In a way which led to an exaggerated and unhealthy use of wides !
    Until I reached a point where I detected that I obviously had forgotten that there are longer lenses, because I tried to make a 50mm shot with a 25mm.

    So my intentions for the new year are to use longer lenses when needed, also more people shooting, less boring and static stuff, getting faster and more vivid. ;-)

    bertram
    A la recherche du temps perdu: www. bersac.de

  8. #8
    esanford's Avatar
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    I am becoming more thoughtful as a photographer. Hence, I spend a lot of time trolling for pictures without having a camera in my possession. In short, I am really learning to "see" and chase the light. Without having a camera, I don't feel compelled to burn negatives on every whim or impulse. When I am riding along in my car, my wife often asks me "why are you so quiet and obsessed"? My answer is: I am taking pictures with my minds eye. Once I have a feel for a subject, I specifically go back with the intention of capturing an image with the light that I think is best. This has made me photograph "on purpose" rather then at impulse. I don't take as many photographs on film; however, I believe that I am improving my vision.

    I currently use the Hasselblad Camera. I built a 4X5 camera last spring. In a few weeks, I think that I will gain the courage to use it... Thanks for asking. This question actually made me consider what I was really trying to do...

    Ed Sanford
    Often wrong, but never in doubt!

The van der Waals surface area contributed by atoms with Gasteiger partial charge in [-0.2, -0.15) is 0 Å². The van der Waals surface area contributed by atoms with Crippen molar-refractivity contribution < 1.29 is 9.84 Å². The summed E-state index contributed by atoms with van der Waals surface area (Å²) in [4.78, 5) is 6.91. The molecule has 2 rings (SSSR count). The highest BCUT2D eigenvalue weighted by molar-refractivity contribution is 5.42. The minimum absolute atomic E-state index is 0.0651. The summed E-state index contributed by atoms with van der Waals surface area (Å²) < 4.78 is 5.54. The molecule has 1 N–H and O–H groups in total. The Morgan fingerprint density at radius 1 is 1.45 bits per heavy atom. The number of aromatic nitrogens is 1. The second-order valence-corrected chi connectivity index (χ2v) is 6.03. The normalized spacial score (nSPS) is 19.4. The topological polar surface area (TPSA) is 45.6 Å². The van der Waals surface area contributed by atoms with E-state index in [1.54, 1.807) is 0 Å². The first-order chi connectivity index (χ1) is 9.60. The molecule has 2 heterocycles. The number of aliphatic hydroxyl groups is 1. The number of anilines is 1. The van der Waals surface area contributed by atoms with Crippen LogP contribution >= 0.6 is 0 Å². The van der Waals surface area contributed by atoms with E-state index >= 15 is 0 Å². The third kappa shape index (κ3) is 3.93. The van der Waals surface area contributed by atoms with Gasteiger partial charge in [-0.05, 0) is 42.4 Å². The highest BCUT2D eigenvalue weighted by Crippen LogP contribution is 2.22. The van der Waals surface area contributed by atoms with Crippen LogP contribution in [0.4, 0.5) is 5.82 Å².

9. #9
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    About my work

    I find that moving up to 8 X 10 has ben a trying experience .
    I love it jet i am not used to it and I hope I get there ,the logistics are so diferent not to mention economicsfrom 6X7 or 4x5.
    I find that I am more ntersted in making abstracts or abstract compositions
    I want to push the space and dimention on the print tours the viewer
    ans so far I find I have much to work on , Idid resive a welcome coment this year that was rather satisfying to me Gordon (Mark) said Your work is more about the subject than what a seen in some time and Richard Sullivan told me I do not like lower pictures but your are o.k. witch I take a a great complement.
    The Apis 2005 was lots of fun and it was great to meet so many wonderful people and to have them apreciate your work ( sorry but print look better on hand) any how I hope I can keep working and getting closer to my goals
    thanks guys
    Gustavo Castilla
    We are not moved by things ,
    but by the views we take of them.
    Epictitus.
    My site
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  10. #10
    Daniel Lawton's Avatar
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    This time last year I didn't even know how to develop a roll of film. Now I'm developing (E-6 as well), printing and seemingly coming across something new almost every time I pick up the camera. Obviously the past year has been a whirlwind of ideas by default since I started from nothing, but I look forward to refining my technique and continuing to learn from fellow Apuger's and others over the next year and years to come. The funny thing is that I look at a print I made almost a year ago and it's like "What was I thinking, this is horrible" Hopefully I'll be able to do the same thing a year from now. Its a sign of progress I think.